Loyola University Chicago
Historically, low income communities and communities of color have borne the brunt of environmental pollution with limited access to environmental amenities. This has arisen, in part, due to marginalized communities’ lack of access and influence in environmental decision making, as well as legacies of racial and ethnic housing segregation (Cole & Foster, 2001). Environmental justice concerns include the disproportionate placement and inequitable regulation of polluting facilities in areas populated by people who are poor and/or racial minorities (Bryant, 1995: Bullard, 1993; Mohai & Bryant, 1992; Lavelle & Coyle, 1992). The inequitable distribution of environmental pollution is especially problematic for children’s wellbeing, because characteristics of the physical environment influence children’s development (Evans, 2006; McLeod, 2017). Children living in poverty experience greater exposure to environmental toxins, noise, poor quality housing, inadequate green space, and other environmental factors that adversely affect psychosocial and physical development (Evans, 2004).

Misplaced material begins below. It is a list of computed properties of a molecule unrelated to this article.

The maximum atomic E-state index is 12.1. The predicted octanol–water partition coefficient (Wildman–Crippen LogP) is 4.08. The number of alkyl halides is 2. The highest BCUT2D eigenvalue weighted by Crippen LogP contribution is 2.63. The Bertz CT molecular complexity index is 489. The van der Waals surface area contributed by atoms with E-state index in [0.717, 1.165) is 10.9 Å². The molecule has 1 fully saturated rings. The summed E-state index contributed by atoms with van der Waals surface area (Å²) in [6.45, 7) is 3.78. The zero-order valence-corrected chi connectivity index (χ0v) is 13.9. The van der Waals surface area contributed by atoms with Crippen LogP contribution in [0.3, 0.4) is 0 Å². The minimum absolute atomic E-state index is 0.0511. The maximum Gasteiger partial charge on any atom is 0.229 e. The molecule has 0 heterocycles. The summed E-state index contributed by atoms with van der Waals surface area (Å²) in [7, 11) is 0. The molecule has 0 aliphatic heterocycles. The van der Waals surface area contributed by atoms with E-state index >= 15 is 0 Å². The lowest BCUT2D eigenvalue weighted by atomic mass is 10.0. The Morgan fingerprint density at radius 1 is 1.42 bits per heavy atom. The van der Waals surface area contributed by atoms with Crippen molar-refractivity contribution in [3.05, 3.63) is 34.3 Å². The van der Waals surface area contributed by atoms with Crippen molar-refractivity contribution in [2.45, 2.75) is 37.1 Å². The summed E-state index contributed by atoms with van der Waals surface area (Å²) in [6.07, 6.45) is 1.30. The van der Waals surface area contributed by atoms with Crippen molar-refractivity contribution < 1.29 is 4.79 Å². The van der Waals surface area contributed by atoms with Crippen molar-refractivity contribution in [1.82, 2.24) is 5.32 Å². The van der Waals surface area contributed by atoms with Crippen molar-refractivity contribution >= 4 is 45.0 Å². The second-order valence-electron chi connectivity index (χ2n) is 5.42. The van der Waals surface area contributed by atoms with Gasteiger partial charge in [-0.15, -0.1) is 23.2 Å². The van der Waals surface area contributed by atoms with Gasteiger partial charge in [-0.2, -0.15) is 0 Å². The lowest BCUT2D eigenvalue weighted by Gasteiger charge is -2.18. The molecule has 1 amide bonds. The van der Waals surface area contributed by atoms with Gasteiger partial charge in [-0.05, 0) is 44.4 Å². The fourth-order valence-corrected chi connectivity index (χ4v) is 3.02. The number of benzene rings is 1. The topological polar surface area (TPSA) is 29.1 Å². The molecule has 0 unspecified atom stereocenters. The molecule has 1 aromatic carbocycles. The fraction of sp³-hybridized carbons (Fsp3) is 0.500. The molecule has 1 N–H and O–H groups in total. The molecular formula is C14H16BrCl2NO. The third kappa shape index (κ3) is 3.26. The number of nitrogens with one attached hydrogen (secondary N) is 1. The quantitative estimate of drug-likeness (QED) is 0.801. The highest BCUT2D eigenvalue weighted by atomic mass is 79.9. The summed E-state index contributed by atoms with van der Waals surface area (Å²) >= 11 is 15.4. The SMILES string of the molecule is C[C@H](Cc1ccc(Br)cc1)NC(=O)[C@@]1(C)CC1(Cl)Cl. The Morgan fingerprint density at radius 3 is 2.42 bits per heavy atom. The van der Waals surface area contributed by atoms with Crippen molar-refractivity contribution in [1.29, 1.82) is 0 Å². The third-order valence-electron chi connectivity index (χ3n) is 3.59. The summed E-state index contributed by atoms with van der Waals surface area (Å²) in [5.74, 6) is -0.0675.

Schusler, Tania and Krings, Amy. Addressing Environmental Gentrification: Improving Environmental Health for Children and Youth without Displacement. CHRC Publications, , : 12, 2018. Retrieved from Loyola eCommons, Social Work: School of Social Work Faculty Publications and Other Works,
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